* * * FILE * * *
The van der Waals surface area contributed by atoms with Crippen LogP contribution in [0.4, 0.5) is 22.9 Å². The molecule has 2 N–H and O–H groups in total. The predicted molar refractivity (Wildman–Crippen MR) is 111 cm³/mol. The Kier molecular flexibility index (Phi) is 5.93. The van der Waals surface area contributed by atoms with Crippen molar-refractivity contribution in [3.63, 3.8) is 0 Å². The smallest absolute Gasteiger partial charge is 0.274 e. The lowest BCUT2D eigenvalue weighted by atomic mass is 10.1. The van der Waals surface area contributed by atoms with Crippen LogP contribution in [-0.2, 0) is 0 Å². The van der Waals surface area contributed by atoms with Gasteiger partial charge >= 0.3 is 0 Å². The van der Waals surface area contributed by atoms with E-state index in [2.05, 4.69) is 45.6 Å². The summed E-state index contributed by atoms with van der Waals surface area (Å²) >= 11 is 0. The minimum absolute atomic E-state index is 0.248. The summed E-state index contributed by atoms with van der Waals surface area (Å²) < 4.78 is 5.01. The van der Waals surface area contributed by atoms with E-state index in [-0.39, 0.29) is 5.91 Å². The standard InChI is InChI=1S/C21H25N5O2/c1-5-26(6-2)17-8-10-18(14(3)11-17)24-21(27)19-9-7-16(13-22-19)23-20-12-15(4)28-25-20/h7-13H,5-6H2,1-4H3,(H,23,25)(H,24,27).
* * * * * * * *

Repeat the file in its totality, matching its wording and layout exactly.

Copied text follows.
The van der Waals surface area contributed by atoms with Crippen LogP contribution in [0.4, 0.5) is 22.9 Å². The molecule has 2 N–H and O–H groups in total. The predicted molar refractivity (Wildman–Crippen MR) is 111 cm³/mol. The Kier molecular flexibility index (Phi) is 5.93. The van der Waals surface area contributed by atoms with Crippen molar-refractivity contribution in [3.63, 3.8) is 0 Å². The smallest absolute Gasteiger partial charge is 0.274 e. The lowest BCUT2D eigenvalue weighted by atomic mass is 10.1. The van der Waals surface area contributed by atoms with Crippen LogP contribution in [-0.2, 0) is 0 Å². The van der Waals surface area contributed by atoms with Gasteiger partial charge >= 0.3 is 0 Å². The van der Waals surface area contributed by atoms with E-state index in [2.05, 4.69) is 45.6 Å². The summed E-state index contributed by atoms with van der Waals surface area (Å²) >= 11 is 0. The minimum absolute atomic E-state index is 0.248. The summed E-state index contributed by atoms with van der Waals surface area (Å²) < 4.78 is 5.01. The van der Waals surface area contributed by atoms with E-state index in [-0.39, 0.29) is 5.91 Å². The standard InChI is InChI=1S/C21H25N5O2/c1-5-26(6-2)17-8-10-18(14(3)11-17)24-21(27)19-9-7-16(13-22-19)23-20-12-15(4)28-25-20/h7-13H,5-6H2,1-4H3,(H,23,25)(H,24,27).